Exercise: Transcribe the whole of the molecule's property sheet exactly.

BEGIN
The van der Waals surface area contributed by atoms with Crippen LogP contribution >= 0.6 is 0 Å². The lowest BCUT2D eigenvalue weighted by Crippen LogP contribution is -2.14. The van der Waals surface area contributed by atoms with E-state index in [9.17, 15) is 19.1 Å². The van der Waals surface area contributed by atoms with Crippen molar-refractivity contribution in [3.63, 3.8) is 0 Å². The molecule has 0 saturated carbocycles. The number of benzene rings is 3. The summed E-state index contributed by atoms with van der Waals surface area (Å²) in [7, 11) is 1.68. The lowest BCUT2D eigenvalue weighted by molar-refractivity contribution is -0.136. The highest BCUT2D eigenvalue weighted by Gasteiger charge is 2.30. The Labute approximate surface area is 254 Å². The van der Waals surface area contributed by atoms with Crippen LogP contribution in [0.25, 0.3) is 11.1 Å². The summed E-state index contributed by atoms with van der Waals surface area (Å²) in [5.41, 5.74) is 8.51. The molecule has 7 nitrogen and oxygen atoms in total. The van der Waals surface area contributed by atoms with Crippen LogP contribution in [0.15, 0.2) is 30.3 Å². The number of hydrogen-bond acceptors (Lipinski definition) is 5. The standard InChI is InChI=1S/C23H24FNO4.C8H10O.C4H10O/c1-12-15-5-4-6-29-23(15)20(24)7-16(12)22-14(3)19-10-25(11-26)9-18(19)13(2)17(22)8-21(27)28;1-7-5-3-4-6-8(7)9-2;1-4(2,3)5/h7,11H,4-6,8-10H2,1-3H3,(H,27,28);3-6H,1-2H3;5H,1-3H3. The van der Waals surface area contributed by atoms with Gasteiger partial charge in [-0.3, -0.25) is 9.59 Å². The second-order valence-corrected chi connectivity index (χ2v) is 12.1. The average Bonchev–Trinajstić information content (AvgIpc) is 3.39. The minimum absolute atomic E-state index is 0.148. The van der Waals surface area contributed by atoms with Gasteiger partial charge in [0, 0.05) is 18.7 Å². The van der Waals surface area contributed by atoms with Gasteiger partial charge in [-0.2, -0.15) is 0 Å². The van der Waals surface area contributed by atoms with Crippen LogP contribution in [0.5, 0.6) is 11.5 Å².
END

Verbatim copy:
The van der Waals surface area contributed by atoms with Crippen LogP contribution >= 0.6 is 0 Å². The lowest BCUT2D eigenvalue weighted by Crippen LogP contribution is -2.14. The van der Waals surface area contributed by atoms with E-state index in [9.17, 15) is 19.1 Å². The van der Waals surface area contributed by atoms with Crippen molar-refractivity contribution in [3.63, 3.8) is 0 Å². The molecule has 0 saturated carbocycles. The number of benzene rings is 3. The summed E-state index contributed by atoms with van der Waals surface area (Å²) in [7, 11) is 1.68. The lowest BCUT2D eigenvalue weighted by molar-refractivity contribution is -0.136. The highest BCUT2D eigenvalue weighted by Gasteiger charge is 2.30. The Labute approximate surface area is 254 Å². The van der Waals surface area contributed by atoms with Crippen LogP contribution in [0.25, 0.3) is 11.1 Å². The summed E-state index contributed by atoms with van der Waals surface area (Å²) in [5.41, 5.74) is 8.51. The molecule has 7 nitrogen and oxygen atoms in total. The van der Waals surface area contributed by atoms with Crippen LogP contribution in [0.15, 0.2) is 30.3 Å². The number of hydrogen-bond acceptors (Lipinski definition) is 5. The standard InChI is InChI=1S/C23H24FNO4.C8H10O.C4H10O/c1-12-15-5-4-6-29-23(15)20(24)7-16(12)22-14(3)19-10-25(11-26)9-18(19)13(2)17(22)8-21(27)28;1-7-5-3-4-6-8(7)9-2;1-4(2,3)5/h7,11H,4-6,8-10H2,1-3H3,(H,27,28);3-6H,1-2H3;5H,1-3H3. The van der Waals surface area contributed by atoms with Gasteiger partial charge in [-0.3, -0.25) is 9.59 Å². The second-order valence-corrected chi connectivity index (χ2v) is 12.1. The average Bonchev–Trinajstić information content (AvgIpc) is 3.39. The minimum absolute atomic E-state index is 0.148. The van der Waals surface area contributed by atoms with Gasteiger partial charge in [0, 0.05) is 18.7 Å². The van der Waals surface area contributed by atoms with Gasteiger partial charge in [-0.2, -0.15) is 0 Å². The van der Waals surface area contributed by atoms with Crippen LogP contribution in [0.5, 0.6) is 11.5 Å².